Are Corporations People? Hobby Lobby and Piercing the Corporate Veil

November 20, 2014

piercing the corporate veilAre corporations people?  Mitt Romney got himself into some trouble by suggesting that in his campaign for President, but, of course, he was right.  Corporations are made up of actual living, breathing people, who are its owners, managers, and employees.  Still, the law treats the corporation as if it were a single artificial person, and, indeed, the United States Supreme court has said that it is a “bedrock principle” of our law that only that artificial person is liable for the debts of the corporation, and not its owners.  Still, that bedrock principle is subject to exceptions, and those are the subject of my treatise, Piercing the Corporate Veil.  The thesis of the treatise, similar to the Supreme Court’s “bedrock” idea, is that by treating the corporation as a separate legal entity, and holding only the entity responsible to creditors, we encourage investment in corporations, which redounds eventually to the benefit of all of us, and we encourage democracy, because we make it possible for persons of modest means to invest in corporations without putting their entire wealth at risk.

At least some scholars do believe that the protection of limited liability for investors is a privilege, and that it is one that carries with it responsibilities.  Thus, it is said, if investors choose to operate as a corporation they may not ignore the corporate form when it comes to meeting corporate or individual responsibilities.  Accordingly, it has been held by many courts that “Inside reverse piercing,” seeking to ignore the corporate form to benefit shareholders, will not be permitted.

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What then, to make of the Hobby Lobby case, where the United States Supreme Court, in effect, ignores the corporate form, and holds that the individual owners of Hobby Lobby have first amendment rights that the corporation may exercise, thus allowing it, in effect, to escape from governmental mandates that it must offer its employees medical plans that provide the morning after pill or other abortifacients.

Does this amount to the kind of inside reverse piercing the courts have elsewhere prohibited? Perhaps, but most of the “inside reverse piercing” cases I have encountered have to do with shareholders shirking economic obligations – invoking the corporate form in some instances to limit their liability, but seeking to ignore it where it was economically inconvenient, to escape, for example, from taxes or workers’ compensation liability.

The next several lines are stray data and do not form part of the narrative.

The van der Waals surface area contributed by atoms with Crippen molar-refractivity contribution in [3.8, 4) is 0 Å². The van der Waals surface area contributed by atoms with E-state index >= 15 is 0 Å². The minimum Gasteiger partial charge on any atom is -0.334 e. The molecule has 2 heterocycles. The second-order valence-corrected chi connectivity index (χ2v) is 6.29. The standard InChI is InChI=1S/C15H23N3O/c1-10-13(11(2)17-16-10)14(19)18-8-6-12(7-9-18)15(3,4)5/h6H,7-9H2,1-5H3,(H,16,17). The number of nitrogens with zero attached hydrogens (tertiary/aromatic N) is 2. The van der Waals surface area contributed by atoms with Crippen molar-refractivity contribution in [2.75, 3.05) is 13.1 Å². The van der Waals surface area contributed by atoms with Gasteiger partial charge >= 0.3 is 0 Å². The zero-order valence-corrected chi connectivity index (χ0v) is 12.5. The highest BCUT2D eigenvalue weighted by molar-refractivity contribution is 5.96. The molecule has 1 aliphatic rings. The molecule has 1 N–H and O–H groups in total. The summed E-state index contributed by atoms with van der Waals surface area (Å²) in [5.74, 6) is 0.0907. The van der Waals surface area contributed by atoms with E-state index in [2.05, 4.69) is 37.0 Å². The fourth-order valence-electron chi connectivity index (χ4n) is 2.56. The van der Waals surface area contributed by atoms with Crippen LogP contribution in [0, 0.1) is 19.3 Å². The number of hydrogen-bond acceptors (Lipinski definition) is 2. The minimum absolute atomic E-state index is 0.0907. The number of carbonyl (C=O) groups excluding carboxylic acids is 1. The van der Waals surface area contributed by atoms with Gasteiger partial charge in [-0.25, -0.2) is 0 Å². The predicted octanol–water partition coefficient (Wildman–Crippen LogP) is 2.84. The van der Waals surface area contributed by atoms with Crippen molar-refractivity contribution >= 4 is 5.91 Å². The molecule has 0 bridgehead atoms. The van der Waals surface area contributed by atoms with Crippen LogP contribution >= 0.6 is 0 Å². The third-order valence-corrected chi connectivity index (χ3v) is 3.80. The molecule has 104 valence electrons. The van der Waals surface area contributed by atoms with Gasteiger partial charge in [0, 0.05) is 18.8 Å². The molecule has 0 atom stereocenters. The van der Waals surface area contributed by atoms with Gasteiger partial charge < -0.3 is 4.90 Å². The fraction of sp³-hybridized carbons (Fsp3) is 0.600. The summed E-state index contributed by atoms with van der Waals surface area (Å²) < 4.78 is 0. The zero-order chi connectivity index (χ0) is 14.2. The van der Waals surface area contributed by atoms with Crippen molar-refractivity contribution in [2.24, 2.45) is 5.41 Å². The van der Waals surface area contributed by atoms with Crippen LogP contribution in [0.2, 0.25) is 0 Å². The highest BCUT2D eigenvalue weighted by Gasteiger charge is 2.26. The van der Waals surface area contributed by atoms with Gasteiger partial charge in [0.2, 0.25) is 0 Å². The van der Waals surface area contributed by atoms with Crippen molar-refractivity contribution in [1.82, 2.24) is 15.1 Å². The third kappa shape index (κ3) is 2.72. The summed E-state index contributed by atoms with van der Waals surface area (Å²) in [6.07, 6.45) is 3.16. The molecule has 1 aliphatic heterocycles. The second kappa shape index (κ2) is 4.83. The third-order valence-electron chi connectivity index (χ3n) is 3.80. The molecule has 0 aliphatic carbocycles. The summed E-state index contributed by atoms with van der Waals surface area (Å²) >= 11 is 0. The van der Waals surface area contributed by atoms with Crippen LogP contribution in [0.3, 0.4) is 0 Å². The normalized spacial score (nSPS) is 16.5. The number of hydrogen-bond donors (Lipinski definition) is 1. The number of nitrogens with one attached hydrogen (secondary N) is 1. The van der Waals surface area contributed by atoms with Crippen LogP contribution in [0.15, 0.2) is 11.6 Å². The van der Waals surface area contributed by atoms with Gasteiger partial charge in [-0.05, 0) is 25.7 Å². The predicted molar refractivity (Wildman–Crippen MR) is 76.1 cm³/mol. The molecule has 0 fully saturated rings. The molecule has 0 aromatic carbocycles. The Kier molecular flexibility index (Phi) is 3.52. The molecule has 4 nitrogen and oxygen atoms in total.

It seems different, in the Hobby Lobby case, when the obligations the government seeks to impose are not, strictly speaking, economic, but run counter to the kind of religious freedom clearly protected not only by the First Amendment, but also by the Religious Freedom Restoration Act.  Perhaps what Hobby Lobby is all about is the Supreme Court privileging religious rights over basic corporate concepts.  In Hobby Lobby, it also might be said, the Supreme Court is merely continuing a jurisprudential trend where, for more than a century, it has been recognized that the artificial persons who are corporations have rights protected by the United States Constitution, including, but not limited to, the right not to have property taken without just compensation, the right to exercise freedom of speech, and the right to enjoy the equal protection of the laws.

Are corporations people?  The Supreme Court seems to be moving closer to agreeing with Mitt Romney, but this promises to be an interesting and perhaps highly-litigious area for those of us seeking to maintain the traditional prerogatives of shareholder limited liability closely to monitor.